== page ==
Applying green chemistry principals to flash purification is becoming increasingly important. In this post, I discuss ways to make flash column chromatography greener by reducing solvent use through optimization of gradient shape.
This is a follow-on to my earlier post where I presented some greener alternatives to DCM as a solvent in flash column chromatography.
Flash column chromatography is used by between 20 and 40 thousand organic synthesis chemists worldwide, an amazing number. For most of these chemists flash chromatography is an important part of their daily workflow but allocating time for good method development is often not considered, which can lead to less than ideal purification results.
In this post I focus on how allocating just 10 minutes on thin-layer chromatography (TLC) for method development can save you a lot of grief later on.
The term “Green Chemistry” has become a major part of the science community’s lexicon. When I think about green chemistry and its relationship to flash column chromatography I think of two specific areas where it applies…
1. Replacing chlorinated solvents with those considered more environmentally friendly
2. Reducing solvent use and waste generation with more thoughtfully applied chromatography principals
In this post I will discuss alternatives to chlorinated solvent-based flash column purification. In the future, look for a post on reducing solvent use (and its waste).
For many chemists performing bench-scale organic synthesis flash column chromatography is the primary purification technique. When your synthesis needs scaling to multi-gram levels, so does the flash purification. The logical approach is to just increase the flash cartridge or column size, but this is only part of the solution.
In this post I discuss the process of simplified flash purification scale-up.
How to choose between normal- and reversed-phase flash column chromatography is an excellent question and one that my readers often ask. Those who use column chromatography know that as long as the reaction products or compounds are fairly non-polar and near neutral pH they will have successful purifications. However, when your mixture’s chemical characteristics are more challenging (polar, non-polar, basic, acidic) there are other options that are available to successfully separate pure compounds.
In this posting I will discuss the criteria you can use to guide your choice between normal- or reversed-phase flash chromatography.
In a previous post I shared results of experiments where I evaluated selected organic solvents for sample dissolution and injection for reversed-phase flash purification. I demonstrated that DMF and DMSO both are excellent solvents for this purpose and actually provide better chromatography than methanol, acetonitrile, and acetone.
In this post I report some surprising results from follow-on work evaluating the impact of increased injection volume using DMF and DMSO as the sample diluent/injection solvent.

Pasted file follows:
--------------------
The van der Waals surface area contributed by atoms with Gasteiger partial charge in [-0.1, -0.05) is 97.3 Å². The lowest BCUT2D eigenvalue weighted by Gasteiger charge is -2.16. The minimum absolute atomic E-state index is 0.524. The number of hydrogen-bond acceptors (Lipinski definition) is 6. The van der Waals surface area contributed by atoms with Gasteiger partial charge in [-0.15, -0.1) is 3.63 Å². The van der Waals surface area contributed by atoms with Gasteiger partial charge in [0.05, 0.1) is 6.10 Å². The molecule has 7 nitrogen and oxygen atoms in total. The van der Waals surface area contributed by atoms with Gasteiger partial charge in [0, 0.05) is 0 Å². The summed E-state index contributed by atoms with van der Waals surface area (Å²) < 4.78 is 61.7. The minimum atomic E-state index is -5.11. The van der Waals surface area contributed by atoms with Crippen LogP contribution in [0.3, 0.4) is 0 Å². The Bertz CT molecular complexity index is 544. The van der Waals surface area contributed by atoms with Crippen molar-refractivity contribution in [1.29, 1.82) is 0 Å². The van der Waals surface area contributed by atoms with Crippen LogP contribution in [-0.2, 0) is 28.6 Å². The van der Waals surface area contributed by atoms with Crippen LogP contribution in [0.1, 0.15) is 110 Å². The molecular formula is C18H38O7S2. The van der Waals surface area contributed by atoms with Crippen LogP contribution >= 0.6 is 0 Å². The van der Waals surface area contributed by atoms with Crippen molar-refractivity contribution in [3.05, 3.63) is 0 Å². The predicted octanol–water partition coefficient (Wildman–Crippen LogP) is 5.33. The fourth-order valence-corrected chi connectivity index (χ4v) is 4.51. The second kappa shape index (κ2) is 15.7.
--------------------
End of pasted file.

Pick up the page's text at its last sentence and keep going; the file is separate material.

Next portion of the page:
In previous posts I have touched upon various sample loading options and how they impact flash chromatographic performance, primarily in normal-phase flash purification. As the use of reversed-phase flash chromatography has steadily increased over the past few years I thought it would be a good idea to discuss one of the most important factors impacting its success.
In this post I discuss the results of some of my original research studying the impact of injection solvent choice on reversed-phase flash separations. Continue reading Which injection solvents should I use for reversed-phase flash purification?
Getting the most benefit from your crude sample purification with column chromatography or flash chromatography involves optimizing many variables. In previous posts I have talked about selecting the best solvents, their ratios, and maximizing load based on TLC Rf data. These are all important chromatography-generated variables but now I would like to share some tips on actual technique differences and their impact on purification performance.
In particular in this post I will focus on the benefits and drawbacks of liquid loading and dry loading. Both have their place in liquid chromatography but when should one technique be used over another?
Here is a video post that is somewhat of the commercial nature but I think it could be interesting for you to see some different loading options one can use with Biotage® ZIP and SNAP Ultra flash chromatography columns.
Dr. Greg Saunders goes through techniques for loading your Biotage flash purification columns. The versatile Biotage® SNAP Ultra cartridges gives you the possibility to load your sample in up to seven different ways. Read more about our flash consumables at biotage.com/product-group/flash-cartridges
Feel free to share the video and write me a comment of what you think about it here below.